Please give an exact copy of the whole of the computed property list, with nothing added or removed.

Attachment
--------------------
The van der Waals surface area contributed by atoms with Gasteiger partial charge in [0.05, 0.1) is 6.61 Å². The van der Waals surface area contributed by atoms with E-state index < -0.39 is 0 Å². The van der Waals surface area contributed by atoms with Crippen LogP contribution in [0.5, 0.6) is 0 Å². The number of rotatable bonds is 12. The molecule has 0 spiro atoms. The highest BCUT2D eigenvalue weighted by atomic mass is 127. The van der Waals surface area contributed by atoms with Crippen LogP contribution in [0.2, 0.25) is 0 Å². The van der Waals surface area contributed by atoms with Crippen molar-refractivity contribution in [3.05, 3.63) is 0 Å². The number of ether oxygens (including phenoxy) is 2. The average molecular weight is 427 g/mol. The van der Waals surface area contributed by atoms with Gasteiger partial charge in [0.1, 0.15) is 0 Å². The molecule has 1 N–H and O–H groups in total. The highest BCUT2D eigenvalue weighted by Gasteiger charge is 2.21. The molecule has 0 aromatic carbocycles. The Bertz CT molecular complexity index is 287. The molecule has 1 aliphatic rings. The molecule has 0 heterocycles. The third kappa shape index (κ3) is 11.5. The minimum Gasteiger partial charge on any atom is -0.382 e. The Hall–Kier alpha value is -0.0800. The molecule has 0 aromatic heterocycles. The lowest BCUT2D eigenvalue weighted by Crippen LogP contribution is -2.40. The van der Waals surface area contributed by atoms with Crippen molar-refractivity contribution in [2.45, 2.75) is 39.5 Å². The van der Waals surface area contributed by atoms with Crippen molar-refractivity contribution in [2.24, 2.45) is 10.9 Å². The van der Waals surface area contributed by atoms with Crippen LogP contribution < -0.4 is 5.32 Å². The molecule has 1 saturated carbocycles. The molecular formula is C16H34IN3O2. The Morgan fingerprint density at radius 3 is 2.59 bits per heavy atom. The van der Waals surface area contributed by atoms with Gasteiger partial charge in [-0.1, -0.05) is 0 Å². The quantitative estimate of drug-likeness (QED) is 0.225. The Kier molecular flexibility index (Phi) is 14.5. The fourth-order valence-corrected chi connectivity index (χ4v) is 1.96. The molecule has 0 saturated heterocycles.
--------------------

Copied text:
The van der Waals surface area contributed by atoms with Gasteiger partial charge in [0.05, 0.1) is 6.61 Å². The van der Waals surface area contributed by atoms with E-state index < -0.39 is 0 Å². The van der Waals surface area contributed by atoms with Crippen LogP contribution in [0.5, 0.6) is 0 Å². The number of rotatable bonds is 12. The molecule has 0 spiro atoms. The highest BCUT2D eigenvalue weighted by atomic mass is 127. The van der Waals surface area contributed by atoms with Crippen LogP contribution in [0.2, 0.25) is 0 Å². The van der Waals surface area contributed by atoms with Crippen molar-refractivity contribution in [3.05, 3.63) is 0 Å². The number of ether oxygens (including phenoxy) is 2. The average molecular weight is 427 g/mol. The van der Waals surface area contributed by atoms with Gasteiger partial charge in [0.1, 0.15) is 0 Å². The molecule has 1 N–H and O–H groups in total. The highest BCUT2D eigenvalue weighted by Gasteiger charge is 2.21. The molecule has 0 aromatic carbocycles. The Bertz CT molecular complexity index is 287. The molecule has 1 aliphatic rings. The molecule has 0 heterocycles. The third kappa shape index (κ3) is 11.5. The minimum Gasteiger partial charge on any atom is -0.382 e. The Hall–Kier alpha value is -0.0800. The molecule has 0 aromatic heterocycles. The lowest BCUT2D eigenvalue weighted by Crippen LogP contribution is -2.40. The van der Waals surface area contributed by atoms with Crippen molar-refractivity contribution in [2.45, 2.75) is 39.5 Å². The van der Waals surface area contributed by atoms with Crippen molar-refractivity contribution in [2.24, 2.45) is 10.9 Å². The van der Waals surface area contributed by atoms with Crippen LogP contribution < -0.4 is 5.32 Å². The molecule has 1 saturated carbocycles. The molecular formula is C16H34IN3O2. The Morgan fingerprint density at radius 3 is 2.59 bits per heavy atom. The van der Waals surface area contributed by atoms with Gasteiger partial charge in [-0.1, -0.05) is 0 Å². The quantitative estimate of drug-likeness (QED) is 0.225. The Kier molecular flexibility index (Phi) is 14.5. The fourth-order valence-corrected chi connectivity index (χ4v) is 1.96. The molecule has 0 saturated heterocycles.